Neelum Valley (نیلم ویلی) is a scenic valley located 240 kms from Muzaffarabad Pakistan (مظفرآباد پاکستان). It runs parallel to Kaghan valley and is separated by snow covered peaks. It offers panoramic view of hills on both sides of the river, lush green forests, enchanting streams, high altitude lakes and attractive surroundings. It is also ideal for Mount tourism. A scenic road opens this valley to tourists up to Kel, 155 kilometres from Muzaffarabad Pakistan. Accommodation facilities are also available in the rest houses at places of tourist attraction.
- Jhelum Valley is another scenic valley located 59 kms from Muzaffarabad Pakistan
- Palandri (پلندری ) in Sudhnati (سدہناتی): Baral (برال) is the village near Plandri is a Beautiful Place. There is a fort of Dogra (ڈوگرا) (Sikh) period.
- Billan Nar is another small, beautiful place.
- Niyarain Sharif (نیریاں) is a religious place.
Things to do:
Azad Kashmir (آزاد کشمیر) has varied mountainous landscape ranging from low hills to high mountains (2000 to 6000 m) which are suitable for adventure sports like climbing, trekking, mountaineering, summer camping, hiking and paragliding.
Its Rivers & Stream are suitable for white water sports, especially rafting, canoeing and kayaking. It has a varied wildlife to see which includes Leopard, Himalayan Bear, Ibex, Grey Goral, Musk Deer, Kashmir Stag, Monal Pheasant, Western Tragopan, Snow Pheasant, Red-led Partridge, Black Koklas Pheasant, Peacock, Dusk Markhor etc.
What to eat?
Kashmiris celebrate the first snowfall of the season by socializing over a goat barbecue. They relax in the cold crisp evenings with a cup of warm ‘Kahwa’ – a black tea brewed with cinnamon, cardamom and honey. Also a perennial favorite is the pink colored ‘Nun Chai’ made with a special salt. Rich and redolent with the flavor of cinnamon, cardamom, cloves and saffron, Kashmiri food is suitable for all palates.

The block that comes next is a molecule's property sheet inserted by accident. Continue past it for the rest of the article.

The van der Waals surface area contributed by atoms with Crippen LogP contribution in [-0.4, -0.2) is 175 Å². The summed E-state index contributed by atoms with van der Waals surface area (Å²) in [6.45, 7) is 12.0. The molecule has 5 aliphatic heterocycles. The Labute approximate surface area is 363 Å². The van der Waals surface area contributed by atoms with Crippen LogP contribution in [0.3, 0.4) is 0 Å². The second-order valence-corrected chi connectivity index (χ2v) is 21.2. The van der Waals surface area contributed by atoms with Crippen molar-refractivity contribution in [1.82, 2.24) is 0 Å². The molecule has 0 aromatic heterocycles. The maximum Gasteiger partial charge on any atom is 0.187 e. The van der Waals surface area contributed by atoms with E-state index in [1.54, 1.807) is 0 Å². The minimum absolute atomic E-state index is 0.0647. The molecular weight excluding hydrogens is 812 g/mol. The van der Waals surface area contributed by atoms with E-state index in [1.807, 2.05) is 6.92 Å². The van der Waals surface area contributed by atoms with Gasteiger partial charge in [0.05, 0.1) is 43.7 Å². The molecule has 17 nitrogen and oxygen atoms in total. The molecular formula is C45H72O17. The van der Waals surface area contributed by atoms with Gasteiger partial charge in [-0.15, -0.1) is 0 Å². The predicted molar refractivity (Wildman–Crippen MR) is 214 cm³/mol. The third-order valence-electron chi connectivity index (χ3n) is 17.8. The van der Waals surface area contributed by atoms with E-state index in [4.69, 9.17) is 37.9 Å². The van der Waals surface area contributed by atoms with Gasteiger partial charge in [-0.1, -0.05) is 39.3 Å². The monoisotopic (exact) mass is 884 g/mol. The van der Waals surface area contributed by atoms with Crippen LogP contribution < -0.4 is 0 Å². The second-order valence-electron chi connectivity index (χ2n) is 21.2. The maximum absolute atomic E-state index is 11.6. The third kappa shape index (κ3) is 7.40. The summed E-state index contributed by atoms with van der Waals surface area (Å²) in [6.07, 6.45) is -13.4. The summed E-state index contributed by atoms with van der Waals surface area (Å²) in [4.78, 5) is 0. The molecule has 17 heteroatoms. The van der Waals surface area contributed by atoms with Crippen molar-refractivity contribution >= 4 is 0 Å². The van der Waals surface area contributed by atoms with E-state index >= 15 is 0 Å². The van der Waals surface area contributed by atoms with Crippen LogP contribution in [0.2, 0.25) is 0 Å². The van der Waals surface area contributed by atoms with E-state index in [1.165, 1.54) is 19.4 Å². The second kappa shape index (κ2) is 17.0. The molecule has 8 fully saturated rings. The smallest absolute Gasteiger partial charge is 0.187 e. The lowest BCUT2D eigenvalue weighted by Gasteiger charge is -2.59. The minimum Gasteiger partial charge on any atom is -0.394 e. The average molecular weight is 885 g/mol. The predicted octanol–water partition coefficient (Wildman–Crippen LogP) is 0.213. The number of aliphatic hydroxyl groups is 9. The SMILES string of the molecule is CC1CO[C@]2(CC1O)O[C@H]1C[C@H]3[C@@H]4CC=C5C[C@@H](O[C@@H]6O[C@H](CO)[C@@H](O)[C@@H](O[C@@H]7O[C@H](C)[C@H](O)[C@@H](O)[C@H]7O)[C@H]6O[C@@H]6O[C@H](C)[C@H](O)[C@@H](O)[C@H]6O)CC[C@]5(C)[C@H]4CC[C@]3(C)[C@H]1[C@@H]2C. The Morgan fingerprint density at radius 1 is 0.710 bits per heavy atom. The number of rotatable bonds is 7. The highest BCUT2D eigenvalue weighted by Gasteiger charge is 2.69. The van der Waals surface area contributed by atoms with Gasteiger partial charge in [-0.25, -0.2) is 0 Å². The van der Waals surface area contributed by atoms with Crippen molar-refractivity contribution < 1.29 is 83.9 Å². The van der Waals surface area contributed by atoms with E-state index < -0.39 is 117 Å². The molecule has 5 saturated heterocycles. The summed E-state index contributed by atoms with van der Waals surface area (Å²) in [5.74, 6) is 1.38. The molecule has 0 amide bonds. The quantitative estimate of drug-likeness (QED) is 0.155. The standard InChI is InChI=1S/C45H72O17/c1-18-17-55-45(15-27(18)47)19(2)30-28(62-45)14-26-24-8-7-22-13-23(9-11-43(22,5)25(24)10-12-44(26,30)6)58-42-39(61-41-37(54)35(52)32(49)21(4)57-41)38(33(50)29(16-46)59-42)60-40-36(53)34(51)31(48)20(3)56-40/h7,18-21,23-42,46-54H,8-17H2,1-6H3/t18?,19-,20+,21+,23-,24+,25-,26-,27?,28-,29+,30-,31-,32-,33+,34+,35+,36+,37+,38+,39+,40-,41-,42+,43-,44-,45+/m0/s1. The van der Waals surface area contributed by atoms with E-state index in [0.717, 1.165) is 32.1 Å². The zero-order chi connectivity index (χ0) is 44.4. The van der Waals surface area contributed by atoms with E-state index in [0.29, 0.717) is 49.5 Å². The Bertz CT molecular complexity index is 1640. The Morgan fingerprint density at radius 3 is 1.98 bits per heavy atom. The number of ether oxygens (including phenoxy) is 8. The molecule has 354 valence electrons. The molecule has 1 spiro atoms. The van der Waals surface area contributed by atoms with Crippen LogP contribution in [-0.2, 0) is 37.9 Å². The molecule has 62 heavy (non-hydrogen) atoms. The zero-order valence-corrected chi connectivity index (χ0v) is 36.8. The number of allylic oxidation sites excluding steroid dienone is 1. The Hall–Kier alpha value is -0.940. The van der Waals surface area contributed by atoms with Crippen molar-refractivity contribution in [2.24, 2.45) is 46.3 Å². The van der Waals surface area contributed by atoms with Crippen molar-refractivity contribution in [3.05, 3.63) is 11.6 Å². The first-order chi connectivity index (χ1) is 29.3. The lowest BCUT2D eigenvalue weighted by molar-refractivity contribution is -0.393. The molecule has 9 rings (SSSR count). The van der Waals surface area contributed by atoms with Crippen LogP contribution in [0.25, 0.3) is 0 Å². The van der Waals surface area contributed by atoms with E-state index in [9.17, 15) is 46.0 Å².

Kashmiris, and especially ‘Pahari’ speakers, are known for their slow-steeped milk tea, “Kashmiri Chai.” Kashmiri chai is fairly sweet, with crushed almonds and a creamy pink complexion.
Azad Kashmir is considered to be relatively safe, but some parts of it are off-limits to tourists, particularly the 15-mile-wide buffer zone along the Line of Control that separates the state from the neighbouring Indian state of Jammu and Kashmir.
Domestic tourists can visit Azad Kashmir (آزاد کشمیر) without any restriction but, however, are advised to keep their identity papers with them. Foreign tourists are only allowed to visit following places with permit; Dheerkot (دھیرکوٹ), Rawalakot (راولا کوٹ), Chotta gala (چھوٹا گالا), Chikkar (چکر), Daokhan (داؤ خان), Muzaffarabad مظفرآباد), Mangia (مانگیا) & Sehnsa (سہنسہ). Permits are issued by the AJK Home Department at Muzaffarabad.
Large portions of Azad Kashmir Pakistan were devastated in the October 2005 earthquake, which leveled entire villages and towns and killed over 75,000 people.